The Coalition for Court Transparency, of which RTDNA is a member, today expressed disappointment at recent remarks by Justices Sonia Sotomayor and Elena Kagan and renewed its call for live audio/visual coverage of the upcoming same-sex marriage cases at the Supreme Court. Open government is essential to a well-functioning democracy, and cameras in the Supreme Court would provide Americans with much-needed access to the highest court in the land.
In recent public appearances, Justices Sonia Sotomayor and Elena Kagan have expressed concern that cameras in the Supreme Court would lead to grandstanding. Both justices had previously spoken favorably of putting cameras in the courtroom during their confirmation hearings:
Justice Sonia Sotomayor, 2009 confirmation hearing: “I have had positive experiences with cameras. When I have been asked to join experiments of using cameras in the courtroom, I have participated. I have volunteered.” July 14, 2009
Justice Elena Kagan, 2010 confirmation hearing: “I have said that I think it would be a terrific thing to have cameras in the courtroom. […] I think it would be a great thing for the institution, and more important, I think it would be a great thing for the American people.” June 29, 2010
In spite of their new concerns, experience in Canada and in U.S. state supreme courts suggests that grandstanding is not a problem when proceedings are broadcast. The Canadian Supreme Court has broadcast proceedings since 1993, and cameras have not diluted the substance of arguments or disrupted the decorum. Instead, as Chief Justice Beverley McLachlin remarked, they have “contributed to public confidence” in the court by opening it to “many citizens across the country.” Similarly, Ohio State Supreme Court Chief Justice Maureen O’Connor has noted that video streaming in her court has not led to grandstanding.
Advocates before the Supreme Court are professionals – and they know the only audience they need to convince is the nine justices before them.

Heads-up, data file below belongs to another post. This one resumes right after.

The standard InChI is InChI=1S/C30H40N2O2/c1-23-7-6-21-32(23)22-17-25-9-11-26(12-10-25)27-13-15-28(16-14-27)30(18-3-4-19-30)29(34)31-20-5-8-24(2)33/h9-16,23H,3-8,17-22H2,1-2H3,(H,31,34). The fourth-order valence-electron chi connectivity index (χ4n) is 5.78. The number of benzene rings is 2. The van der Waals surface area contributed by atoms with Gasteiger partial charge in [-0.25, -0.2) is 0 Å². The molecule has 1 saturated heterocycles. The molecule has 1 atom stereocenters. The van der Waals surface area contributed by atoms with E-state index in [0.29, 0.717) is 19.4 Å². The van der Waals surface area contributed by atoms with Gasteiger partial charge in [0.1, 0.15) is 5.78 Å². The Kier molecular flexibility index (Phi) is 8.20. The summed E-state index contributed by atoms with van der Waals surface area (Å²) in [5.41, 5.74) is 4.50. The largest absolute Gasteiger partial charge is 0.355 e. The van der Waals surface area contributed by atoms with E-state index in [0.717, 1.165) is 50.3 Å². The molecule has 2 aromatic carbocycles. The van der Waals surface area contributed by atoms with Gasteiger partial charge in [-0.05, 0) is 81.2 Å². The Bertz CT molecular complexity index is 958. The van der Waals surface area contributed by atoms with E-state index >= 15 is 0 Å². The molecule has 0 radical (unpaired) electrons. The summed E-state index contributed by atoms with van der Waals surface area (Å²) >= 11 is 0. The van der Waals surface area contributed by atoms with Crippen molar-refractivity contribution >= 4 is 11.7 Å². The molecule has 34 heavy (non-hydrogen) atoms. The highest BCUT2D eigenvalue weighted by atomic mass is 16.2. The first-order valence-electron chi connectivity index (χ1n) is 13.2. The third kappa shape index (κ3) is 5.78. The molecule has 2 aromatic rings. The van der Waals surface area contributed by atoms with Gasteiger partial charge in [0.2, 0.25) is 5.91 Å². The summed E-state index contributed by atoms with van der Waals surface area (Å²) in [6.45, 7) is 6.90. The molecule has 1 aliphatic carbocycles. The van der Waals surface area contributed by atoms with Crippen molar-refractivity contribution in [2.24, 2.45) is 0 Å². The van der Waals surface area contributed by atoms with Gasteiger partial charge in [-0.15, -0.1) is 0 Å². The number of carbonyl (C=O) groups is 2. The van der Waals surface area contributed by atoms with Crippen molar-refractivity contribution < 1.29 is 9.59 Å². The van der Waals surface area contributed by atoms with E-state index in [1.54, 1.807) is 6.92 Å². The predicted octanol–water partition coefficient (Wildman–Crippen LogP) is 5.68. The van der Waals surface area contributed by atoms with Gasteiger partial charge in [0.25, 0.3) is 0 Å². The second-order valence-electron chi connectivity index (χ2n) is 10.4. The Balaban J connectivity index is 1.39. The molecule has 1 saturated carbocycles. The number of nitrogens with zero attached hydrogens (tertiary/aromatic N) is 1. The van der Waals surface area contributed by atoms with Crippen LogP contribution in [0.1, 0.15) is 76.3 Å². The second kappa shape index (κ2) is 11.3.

“If the Supreme Court is going to continue to refuse to allow audio/visual coverage of its proceedings, the justices at least owe the American people a reasonable explanation,” said Alex Armstrong, spokesperson for the Coalition. “The Coalition for Court Transparency – and 74 percent of Americans – continues to agree that cameras in the courtroom ‘would be a great thing for the American people.’”
“As long-time advocates for electronic news coverage in the Supreme Court, RTDNA is particularly disappointed to see these recent remarks by Justices Kagan and Sotomayor,” said Mike Cavender, RTDNA Executive Director. “We hope they and the other Justices will consider closely the growing amount of evidence that audio and video recordings of the Court’s proceedings will result in only one thing—a more enlightened and better-informed public.”
 Coalition for Court Transparency, “The Justices in their Own Words on Cameras in the Supreme Court.” See: http://www.openscotus.com/Justices%20on%20cameras%20in%20the%20Court%20FINAL.pdf
 Beverley McLachlin, Chief Justice of Canada, “Remarks on the Relationship Between Courts and the Media” (Jan. 31, 2012), available at http://bit.ly/1fqxgYl
 The Reporters Committee for Freedom of the Press, “Technology and Transparency at the Supreme Court” (Oct. 25, 2013). See: http://www.c-span.org/video/?315864-1/supreme-court-transparency